Adding fresh herbs to your food can make you feel like a fancy chef because of the lovely, fresh flavor it brings to your dishes (and most don’t have a ton of calories, which is an added plus). And having herbs right in the kitchen is super handy, and perfect for apartment dwellers or anyone without a yard for a big garden. But there are some things you need to consider before you take the plunge and grow herbs inside, because newbies can make mistakes.
You’ll need to have a good source of light, as many herbs need six to eight hours of sunlight a day (via Stoney Creek Farm). If you’ve got a sunny window, you’re set, and if it’s southern facing, you’ll be getting the most sunlight hours. Be aware of how close the herbs’ leaves are to the window itself, since the glass may get too hot in summer and too cold in the winter for your plant’s happiness (via Stoney Creek Farm). If you don’t have a sunny window, you can invest in grow lights (via Gardener’s Supply Company).
You can start from seed or, for the quickest results at a higher price, buy seedlings from a greenhouse. Make sure to transfer the seedlings into a larger pot with more soil to allow the roots to spread and the plant to grow (via Homestead and Chill). You’ll also need to pay attention to how big your herbs get — if roots start poking out from the bottom of the pot, your plant needs to be transplanted into a larger pot (from EatingWell).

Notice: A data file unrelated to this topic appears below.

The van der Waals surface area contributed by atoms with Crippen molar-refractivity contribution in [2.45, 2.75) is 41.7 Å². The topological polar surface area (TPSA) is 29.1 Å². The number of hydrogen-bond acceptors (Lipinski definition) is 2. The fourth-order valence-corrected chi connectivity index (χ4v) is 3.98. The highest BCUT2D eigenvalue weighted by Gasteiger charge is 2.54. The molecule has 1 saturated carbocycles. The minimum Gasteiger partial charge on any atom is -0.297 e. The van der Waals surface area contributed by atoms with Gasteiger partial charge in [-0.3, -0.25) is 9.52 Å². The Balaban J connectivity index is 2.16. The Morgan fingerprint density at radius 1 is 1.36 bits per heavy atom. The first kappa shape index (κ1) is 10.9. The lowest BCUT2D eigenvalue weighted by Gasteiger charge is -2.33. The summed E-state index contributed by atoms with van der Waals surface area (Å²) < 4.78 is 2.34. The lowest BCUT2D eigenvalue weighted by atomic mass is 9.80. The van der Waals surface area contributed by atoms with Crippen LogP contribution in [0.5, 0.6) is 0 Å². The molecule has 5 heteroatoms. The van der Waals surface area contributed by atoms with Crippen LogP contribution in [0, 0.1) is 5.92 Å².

Make sure your herbs get the right amount of water
Basil, chives, dill, cilantro, rosemary, sage, mint, chervil — all of these herbs can be grown successfully indoors (via Gardener’s Supply Company). Take some time to do some research on what each plant likes in terms of watering. If you have them in separate pots, you’ll be able to best regulate watering, as some herbs want more water than others. For herbs like basil and chives that need more water, keep the soil slightly damp. For Mediterranean herbs, let the soil dry out a bit between watering (from Oregon Live).
Make sure that you have drainage for your plants – you’ll need to set your pots on a tray, and if you want to use something like a mason jar, put a layer of pebbles in the bottom for excess water so the roots won’t rot (via EatingWell). If you use a heater or an air conditioner, it will make the air dryer, and your plants need some humidity to thrive — most plants don’t love humidity below 40% (via Garden Myths).
When it’s time to harvest your hard-earned bounty, don’t take it all at once — take no more than a quarter of the plant at a time to ensure that the plant stays healthy and keeps growing (via EatingWell). So with a little bit of care and love, your herbs can thrive indoors and you can enjoy fresh flavors year round.
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